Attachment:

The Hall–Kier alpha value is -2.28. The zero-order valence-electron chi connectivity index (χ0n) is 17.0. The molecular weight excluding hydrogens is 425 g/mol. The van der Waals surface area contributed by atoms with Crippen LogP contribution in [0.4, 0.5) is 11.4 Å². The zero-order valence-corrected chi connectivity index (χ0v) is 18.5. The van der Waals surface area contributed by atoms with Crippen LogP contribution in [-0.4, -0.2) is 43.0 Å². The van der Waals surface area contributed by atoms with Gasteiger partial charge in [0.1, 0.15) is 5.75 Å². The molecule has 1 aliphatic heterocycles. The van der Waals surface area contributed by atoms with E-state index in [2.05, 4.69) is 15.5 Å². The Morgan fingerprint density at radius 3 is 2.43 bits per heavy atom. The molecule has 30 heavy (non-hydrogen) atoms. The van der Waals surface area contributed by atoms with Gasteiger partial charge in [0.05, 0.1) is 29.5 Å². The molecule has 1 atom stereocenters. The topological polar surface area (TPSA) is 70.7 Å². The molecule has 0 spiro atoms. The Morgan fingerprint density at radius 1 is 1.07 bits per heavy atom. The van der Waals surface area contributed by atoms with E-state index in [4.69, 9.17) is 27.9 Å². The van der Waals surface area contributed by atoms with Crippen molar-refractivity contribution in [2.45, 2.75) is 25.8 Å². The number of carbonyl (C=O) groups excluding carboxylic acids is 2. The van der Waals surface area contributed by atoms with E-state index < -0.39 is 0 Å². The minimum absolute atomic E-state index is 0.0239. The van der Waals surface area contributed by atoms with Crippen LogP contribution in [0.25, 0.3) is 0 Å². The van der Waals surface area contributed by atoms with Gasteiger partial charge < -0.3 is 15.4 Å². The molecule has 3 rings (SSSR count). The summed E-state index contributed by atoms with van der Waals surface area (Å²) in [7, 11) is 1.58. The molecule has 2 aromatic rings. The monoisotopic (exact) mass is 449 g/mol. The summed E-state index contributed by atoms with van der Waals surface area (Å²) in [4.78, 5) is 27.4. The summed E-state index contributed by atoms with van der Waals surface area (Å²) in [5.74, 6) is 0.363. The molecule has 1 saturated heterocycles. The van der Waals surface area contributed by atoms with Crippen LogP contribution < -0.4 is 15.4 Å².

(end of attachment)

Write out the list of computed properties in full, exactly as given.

The Hall–Kier alpha value is -2.28. The zero-order valence-electron chi connectivity index (χ0n) is 17.0. The molecular weight excluding hydrogens is 425 g/mol. The van der Waals surface area contributed by atoms with Crippen LogP contribution in [0.4, 0.5) is 11.4 Å². The zero-order valence-corrected chi connectivity index (χ0v) is 18.5. The van der Waals surface area contributed by atoms with Crippen LogP contribution in [-0.4, -0.2) is 43.0 Å². The van der Waals surface area contributed by atoms with Gasteiger partial charge in [0.1, 0.15) is 5.75 Å². The molecule has 1 aliphatic heterocycles. The van der Waals surface area contributed by atoms with E-state index in [2.05, 4.69) is 15.5 Å². The Morgan fingerprint density at radius 3 is 2.43 bits per heavy atom. The molecule has 30 heavy (non-hydrogen) atoms. The van der Waals surface area contributed by atoms with Gasteiger partial charge in [0.05, 0.1) is 29.5 Å². The molecule has 1 atom stereocenters. The topological polar surface area (TPSA) is 70.7 Å². The molecule has 0 spiro atoms. The Morgan fingerprint density at radius 1 is 1.07 bits per heavy atom. The van der Waals surface area contributed by atoms with E-state index in [4.69, 9.17) is 27.9 Å². The van der Waals surface area contributed by atoms with Crippen molar-refractivity contribution in [2.45, 2.75) is 25.8 Å². The number of carbonyl (C=O) groups excluding carboxylic acids is 2. The van der Waals surface area contributed by atoms with E-state index < -0.39 is 0 Å². The minimum absolute atomic E-state index is 0.0239. The van der Waals surface area contributed by atoms with Crippen LogP contribution in [0.25, 0.3) is 0 Å². The van der Waals surface area contributed by atoms with Gasteiger partial charge < -0.3 is 15.4 Å². The molecule has 3 rings (SSSR count). The summed E-state index contributed by atoms with van der Waals surface area (Å²) in [7, 11) is 1.58. The molecule has 2 aromatic rings. The monoisotopic (exact) mass is 449 g/mol. The summed E-state index contributed by atoms with van der Waals surface area (Å²) in [4.78, 5) is 27.4. The summed E-state index contributed by atoms with van der Waals surface area (Å²) in [5.74, 6) is 0.363. The molecule has 1 saturated heterocycles. The van der Waals surface area contributed by atoms with Crippen LogP contribution < -0.4 is 15.4 Å².